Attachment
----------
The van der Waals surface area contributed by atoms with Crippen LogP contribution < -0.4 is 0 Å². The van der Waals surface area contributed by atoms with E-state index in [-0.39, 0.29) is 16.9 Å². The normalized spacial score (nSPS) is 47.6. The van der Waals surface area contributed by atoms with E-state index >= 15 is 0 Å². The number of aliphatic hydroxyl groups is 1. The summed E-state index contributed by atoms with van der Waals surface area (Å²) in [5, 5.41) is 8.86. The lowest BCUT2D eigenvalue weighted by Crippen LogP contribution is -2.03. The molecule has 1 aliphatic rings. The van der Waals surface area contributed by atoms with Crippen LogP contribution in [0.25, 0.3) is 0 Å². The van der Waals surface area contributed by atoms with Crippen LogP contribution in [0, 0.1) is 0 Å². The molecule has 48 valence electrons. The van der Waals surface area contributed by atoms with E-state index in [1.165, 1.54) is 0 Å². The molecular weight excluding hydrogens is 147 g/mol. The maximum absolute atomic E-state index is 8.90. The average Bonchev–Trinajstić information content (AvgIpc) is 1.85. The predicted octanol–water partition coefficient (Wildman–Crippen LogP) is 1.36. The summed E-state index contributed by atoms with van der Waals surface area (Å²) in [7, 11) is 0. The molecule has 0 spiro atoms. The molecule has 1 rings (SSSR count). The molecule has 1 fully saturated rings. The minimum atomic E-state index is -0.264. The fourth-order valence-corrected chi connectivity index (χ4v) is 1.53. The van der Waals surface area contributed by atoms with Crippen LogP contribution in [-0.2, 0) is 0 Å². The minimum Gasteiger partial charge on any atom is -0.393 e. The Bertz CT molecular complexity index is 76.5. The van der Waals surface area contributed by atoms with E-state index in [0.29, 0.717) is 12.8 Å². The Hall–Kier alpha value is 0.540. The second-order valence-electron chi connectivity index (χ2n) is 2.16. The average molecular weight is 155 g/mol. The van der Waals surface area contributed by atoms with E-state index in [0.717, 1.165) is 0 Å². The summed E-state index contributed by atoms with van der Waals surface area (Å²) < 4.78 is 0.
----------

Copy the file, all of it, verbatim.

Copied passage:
The van der Waals surface area contributed by atoms with Crippen LogP contribution < -0.4 is 0 Å². The van der Waals surface area contributed by atoms with E-state index in [-0.39, 0.29) is 16.9 Å². The normalized spacial score (nSPS) is 47.6. The van der Waals surface area contributed by atoms with E-state index >= 15 is 0 Å². The number of aliphatic hydroxyl groups is 1. The summed E-state index contributed by atoms with van der Waals surface area (Å²) in [5, 5.41) is 8.86. The lowest BCUT2D eigenvalue weighted by Crippen LogP contribution is -2.03. The molecule has 1 aliphatic rings. The van der Waals surface area contributed by atoms with Crippen LogP contribution in [0.25, 0.3) is 0 Å². The van der Waals surface area contributed by atoms with Crippen LogP contribution in [0, 0.1) is 0 Å². The molecule has 48 valence electrons. The van der Waals surface area contributed by atoms with E-state index in [1.165, 1.54) is 0 Å². The molecular weight excluding hydrogens is 147 g/mol. The maximum absolute atomic E-state index is 8.90. The average Bonchev–Trinajstić information content (AvgIpc) is 1.85. The predicted octanol–water partition coefficient (Wildman–Crippen LogP) is 1.36. The summed E-state index contributed by atoms with van der Waals surface area (Å²) in [7, 11) is 0. The molecule has 0 spiro atoms. The molecule has 1 rings (SSSR count). The molecule has 1 fully saturated rings. The minimum atomic E-state index is -0.264. The fourth-order valence-corrected chi connectivity index (χ4v) is 1.53. The van der Waals surface area contributed by atoms with Crippen LogP contribution in [-0.2, 0) is 0 Å². The minimum Gasteiger partial charge on any atom is -0.393 e. The Bertz CT molecular complexity index is 76.5. The van der Waals surface area contributed by atoms with E-state index in [0.29, 0.717) is 12.8 Å². The Hall–Kier alpha value is 0.540. The second-order valence-electron chi connectivity index (χ2n) is 2.16. The average molecular weight is 155 g/mol. The van der Waals surface area contributed by atoms with E-state index in [0.717, 1.165) is 0 Å². The summed E-state index contributed by atoms with van der Waals surface area (Å²) < 4.78 is 0.